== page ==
Today in African American history: Celebrating life of Bob Marley

Bob Marley, the internationally famous and influential performer and promoter of reggae music, was born in northern Jamaica on this date in 1945. Today he would have been 70 years old. He died of cancer at the age of 36, in Miami, on May 11, 1981.

The pan-African consciousness, progressive political ideologies and deep spiritual convictions heard in Bob Marley’s music were derived from his firmly rooted commitment to Rastafarian beliefs and its attendant lifestyle. “The combination of his own inquisitiveness and the profound depth and influence of the Rastafari movement transformed Bob Marley into an artist who reshaped reggae music and the course of world history,” says Carlyle McKetty, president of the Brooklyn, N.Y.-based Coalition to Preserve Reggae Music.

Bob Marley and the Wailers released their “Catch a Fire” album in April 1973 on Island Records and won extensive international media fanfare. Tours of Britain and the U.S. followed, and Marley’s life was forever changed. As one of their U.S. gigs, they opened for a then relatively unknown Bruce Springsteen in New York City. The Wailers toured with Sly and the Family Stone, who were at their peak in the early 70s, but were removed after just four dates because their riveting performances reportedly upstaged the headliner.

Following the successful “Catch a Fire” tour, the Wailers promptly recorded their second album, “Burnin,” released in October 1973. Featuring some of Marley’s most celebrated songs, “Burnin” introduced their timeless anthem of insurgency, “Get Up Stand Up.” Another song, “I Shot the Sheriff,” took Eric Clapton’s cover version to the top of the Billboard Hot 100 in 1974.

Truly international stardom came in 1976 with the release of “Rastaman Vibration,” Marley’s only album to reach the Billboard Top 200, peaking at the number 8 spot. The stirring title cut, “Rastaman Vibration,” presented a clearer understanding of Rastafari teachings to the mainstream audience that was now attentively listening to his work. Also included was “War,” its lyrics adapted from an impassioned speech to the U.N. General Assembly in 1963, delivered by Ethiopian Emperor Haile Selassie I, whom Rastafarians considered a living god. “War” remains an unassailable anthem of equality, its empowering spirit embraced by dispossessed people everywhere.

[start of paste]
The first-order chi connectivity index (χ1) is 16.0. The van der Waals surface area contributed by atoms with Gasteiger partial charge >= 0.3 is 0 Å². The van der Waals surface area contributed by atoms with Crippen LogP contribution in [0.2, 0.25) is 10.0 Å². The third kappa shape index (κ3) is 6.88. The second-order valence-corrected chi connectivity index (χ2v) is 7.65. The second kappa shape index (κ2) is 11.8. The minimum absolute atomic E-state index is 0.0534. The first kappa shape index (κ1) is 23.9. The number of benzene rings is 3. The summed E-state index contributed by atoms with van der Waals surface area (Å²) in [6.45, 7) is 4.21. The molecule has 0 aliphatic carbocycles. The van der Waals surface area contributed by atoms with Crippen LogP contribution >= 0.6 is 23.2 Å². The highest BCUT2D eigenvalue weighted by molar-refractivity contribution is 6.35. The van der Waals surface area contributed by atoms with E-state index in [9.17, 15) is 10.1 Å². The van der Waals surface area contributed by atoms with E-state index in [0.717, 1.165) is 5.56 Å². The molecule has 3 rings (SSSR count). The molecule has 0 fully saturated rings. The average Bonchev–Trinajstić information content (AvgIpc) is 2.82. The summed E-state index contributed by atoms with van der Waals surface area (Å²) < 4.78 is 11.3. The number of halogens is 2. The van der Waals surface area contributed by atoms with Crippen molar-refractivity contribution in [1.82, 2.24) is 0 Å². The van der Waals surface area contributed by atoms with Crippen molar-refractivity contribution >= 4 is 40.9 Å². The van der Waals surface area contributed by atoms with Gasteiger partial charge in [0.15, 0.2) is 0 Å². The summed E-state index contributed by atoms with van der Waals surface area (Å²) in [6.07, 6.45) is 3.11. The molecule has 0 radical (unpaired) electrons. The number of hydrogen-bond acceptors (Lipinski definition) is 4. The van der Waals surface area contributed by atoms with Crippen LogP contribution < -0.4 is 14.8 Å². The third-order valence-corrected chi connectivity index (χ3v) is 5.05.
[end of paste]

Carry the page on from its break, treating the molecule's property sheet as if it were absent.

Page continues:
After a failed assassination attempt, and in recognition of Marley’s courageous efforts to bridge Jamaica’s cavernous political divide, he received the United Nations Medal of Peace on June 6, 1978.

After several more albums, in April 1980 Bob Marley and the Wailers performed at Zimbabwe’s official, but exclusive independence ceremony at the invitation of the country’s newly elected President Robert Mugabe, reconfirming the importance of Marley’s music throughout the African Diaspora and reggae’s significance as a unifying and liberating force. The following evening, Marley gave a free concert for his adoring public. Later that year the band gave sold-out performances at New York’s Madison Square Garden.

Hundreds of thousands of spectators lined the streets to observe the procession of cars that wound its way from Kingston to Marley’s final resting place, a mausoleum in his birthplace of Nine Miles. The Bob Marley and the Wailers legend lives on. Years after his death, his music remains as vital as ever in its celebration of life and embodiment of struggle.

The official Bob Marley website can be found here.

Photo: Wikipedia (CC)


Special to People’s World
Special to People’s World

People’s World is a voice for progressive change and socialism in the United States. It provides news and analysis of, by, and for the labor and democratic movements to our readers across the country and around the world. People’s World traces its lineage to the Daily Worker newspaper, founded by communists, socialists, union members, and other activists in Chicago in 1924.